Senate Finance Committee approves draft for consideration by full chamber.
The Senate Finance Committee said the entire chamber should consider legislation that could bring changes for physicians.
The Committee met for about 90 minutes on Nov. 8, 2023, to discuss the bill titled “The Better Mental Health Care, Lower-Cost Drugs, and Extenders Act.” It involves various aspects of health care, including mental health care access, regulation of pharmacy benefit managers, and Medicare.
Committee Chairman Sen. Ron Wyden (D-Oregon) thanked Ranking Member Sen. Mike Crapo (R-Idaho), their fellow senators and staff for the bipartisan proposals, including 56 amendments suggested.
“I think now we really have a first-rate bill that’s going to send a message for the first time in this $4 trillion health care system that we’ve got in America,” Wyden said, and Crapo agreed in his opening statement.
“This is the way Congress ought to work,” Crapo said. “Today we are taking up common sense, comprehensive proposals championed by members across the dais to strengthen our federal health care program.”
Wyden specifically mentioned Medicare physician payment with the goal to “shore up Medicare’s effort in 2024 to boost payment for primary care.” Lawmakers must reexamine current law, “coming back to this lodestar where we’re spending $4 trillion a year in health care,” but not in the right places, with too much frittered away on middlemen, Wyden said. He added with a national population of about 330 million people, dividing that into $4 trillion, every family of four would get a check for more than $40,000.
Provisions involving physicians include:
“Given the considerable time it takes to train a doctor, coupled with the aging physician workforce, the time to invest in training more doctors is now,” said Sen. Robert Menendez (D-New Jersey), the amendment sponsor. He urged the committee to prioritize the nation’s physician shortage.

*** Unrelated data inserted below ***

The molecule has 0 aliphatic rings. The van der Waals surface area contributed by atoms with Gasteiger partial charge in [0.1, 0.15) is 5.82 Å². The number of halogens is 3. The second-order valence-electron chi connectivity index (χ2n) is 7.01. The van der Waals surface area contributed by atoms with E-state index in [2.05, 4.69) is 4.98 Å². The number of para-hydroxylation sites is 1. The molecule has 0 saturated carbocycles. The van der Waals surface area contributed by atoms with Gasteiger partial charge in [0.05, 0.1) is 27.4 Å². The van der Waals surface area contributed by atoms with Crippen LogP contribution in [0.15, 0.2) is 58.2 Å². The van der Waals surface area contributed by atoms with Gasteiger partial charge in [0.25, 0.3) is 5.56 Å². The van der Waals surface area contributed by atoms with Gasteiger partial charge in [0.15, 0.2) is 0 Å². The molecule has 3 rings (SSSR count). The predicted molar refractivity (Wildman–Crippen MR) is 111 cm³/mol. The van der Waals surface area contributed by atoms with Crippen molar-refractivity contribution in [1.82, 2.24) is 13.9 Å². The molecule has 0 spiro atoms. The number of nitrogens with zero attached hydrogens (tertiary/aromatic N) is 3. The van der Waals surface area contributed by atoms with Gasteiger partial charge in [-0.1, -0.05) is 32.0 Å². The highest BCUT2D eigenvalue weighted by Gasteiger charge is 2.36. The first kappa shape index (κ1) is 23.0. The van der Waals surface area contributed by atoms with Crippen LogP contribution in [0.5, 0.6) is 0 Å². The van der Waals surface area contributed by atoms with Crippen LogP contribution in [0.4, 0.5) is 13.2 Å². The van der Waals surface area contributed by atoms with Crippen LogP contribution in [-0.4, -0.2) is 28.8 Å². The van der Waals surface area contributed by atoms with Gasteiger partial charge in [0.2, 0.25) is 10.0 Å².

Sen. Sheldon Whitehouse (D-Rhode Island) praised the APMs for saving $5.2 billion for Medicare in 2022 and $22.4 billion over the last decade. What’s more, accountable care organizations using APMs guide patients to real health improvements, he said.
“What a remarkable transformation it is when doctors get off the fee-for-service treadmill and deal with patients as real people and have the flexibility to find ways to make them healthier,” he said, offering examples ranging from home health visits to better coordination of pharmaceutical needs.
The legislation has a number of provisions dealing pharmacies, prescription drug prices, and pharmacy benefit managers (PBMs).
Sen. Marsha Blackburn (R-Tennessee) called it “the most significant PBM reform legislation of Congress,” with relief proposed for struggling community pharmacies “that are plagued by cartel-like PBM prices.”
Sen. Ron Johnson (R-Wisconsin) said he was skeptical of the PBM reform measures because PBMs were created as a solution to lower drug costs, and now they are large enough to actually negotiate lower prices. If large pharmaceutical companies favor the PBM reform, there’s something wrong with the PBM reform, he said.
“I think the proof is in the pudding that, to some extent, they're working because Big Pharma is all for the PBM reforms we’re pushing,” Johnson said. He was the lone committee member to decline voting on the bill.